Being admitted to a hospital can be a disquieting experience. The reasons for our unease may include the pain or illness which caused the admission, plans that had to be canceled, worry about those at home, anxiety over what the symptoms might mean, potential financial burden, and so on.
The attention of health care professionals does much to address our physical condition and may even alleviate some of our anxieties.
Yet, while we are incapacitated, there is much which churns over in our minds and spirits as we consider the disruption to our normal lives.
The unease and stress does not help with the healing process.
Like all of my colleagues in faith communities, and other volunteers, a fair proportion of time is spent in hospitals visiting church members, and sometimes their family and friends, who are hospitalized for one reason or another. Occasionally, a patient in the next bed, or some one in the corridor will call out when they see a clergy person, a conversation will ensue, and we are always very happy to reach out and be present to anyone whatever their need.
Sadly, much of the time, little or no spiritual care is provided to, nor received by patients in hospitals. In our local hospitals, indeed most hospitals wherever you are, there is a service called ‘Spiritual Care.’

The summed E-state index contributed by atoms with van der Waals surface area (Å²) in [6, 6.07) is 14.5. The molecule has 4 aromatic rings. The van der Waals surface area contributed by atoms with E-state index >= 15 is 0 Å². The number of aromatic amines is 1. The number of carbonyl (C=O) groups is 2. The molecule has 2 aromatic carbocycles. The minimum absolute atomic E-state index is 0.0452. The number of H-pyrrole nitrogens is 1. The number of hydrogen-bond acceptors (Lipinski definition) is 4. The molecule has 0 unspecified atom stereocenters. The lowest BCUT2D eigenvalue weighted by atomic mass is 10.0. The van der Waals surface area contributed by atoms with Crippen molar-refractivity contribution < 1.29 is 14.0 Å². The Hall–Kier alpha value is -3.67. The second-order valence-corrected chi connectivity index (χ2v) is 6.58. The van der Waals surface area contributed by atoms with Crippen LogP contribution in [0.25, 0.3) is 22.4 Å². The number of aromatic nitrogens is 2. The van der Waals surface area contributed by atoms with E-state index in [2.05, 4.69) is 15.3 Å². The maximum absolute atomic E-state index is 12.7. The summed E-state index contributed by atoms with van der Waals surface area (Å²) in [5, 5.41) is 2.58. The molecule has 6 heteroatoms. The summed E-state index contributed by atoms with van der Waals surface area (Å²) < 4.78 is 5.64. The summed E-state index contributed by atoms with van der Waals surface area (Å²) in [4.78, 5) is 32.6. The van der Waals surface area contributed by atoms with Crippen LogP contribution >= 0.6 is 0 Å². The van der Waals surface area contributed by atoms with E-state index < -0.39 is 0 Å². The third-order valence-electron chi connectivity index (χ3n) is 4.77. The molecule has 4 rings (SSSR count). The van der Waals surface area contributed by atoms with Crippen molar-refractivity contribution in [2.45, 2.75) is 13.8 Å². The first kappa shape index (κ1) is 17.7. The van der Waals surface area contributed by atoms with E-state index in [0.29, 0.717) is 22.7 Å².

Hospital chaplains are part of the health care team and specialize in providing spiritual care to patients, family members, and also to hospital staff.
Quoting from the VIHA Spiritual Care Services brochure, “Chaplains serve people of all faiths, as well as people who do not have a religious affiliation.
A Chaplain has compassion for what you are going through; listens; respects your culture, traditions and beliefs; doesn’t judge you; offers words of hope, encouragement and comfort; keeps what you say confidential; will pray with you, and for you, if you ask; can help connect you with your own faith community.”
Respect for privacy and concern for personal preferences, mean that no assumptions will be made about your need for spiritual care, and services will not be offered without a request.
So, may I offer the following suggestions? If you or a loved one, find yourself admitted to a hospital, consider first that your restoration to wholeness extends beyond your body to mind and spirit — how you feel about yourself, your stresses and worries, will affect your physical healing.
Be assured if you ask to speak to a chaplain your own beliefs and convictions will be treated with the utmost of respect.
If you are a member of a particular faith community please ensure that they know where you are so that members may pray for you and visit as appropriate.
When we are in distress or feeling weak, the gentle presence of another human being can be most helpful.
They may listen, offer words of wisdom, read something inspiring or comforting, pray, or just be with you in silence.
Rev. Alan Naylor is at St. Mark’s Anglican Church, Qualicum Beach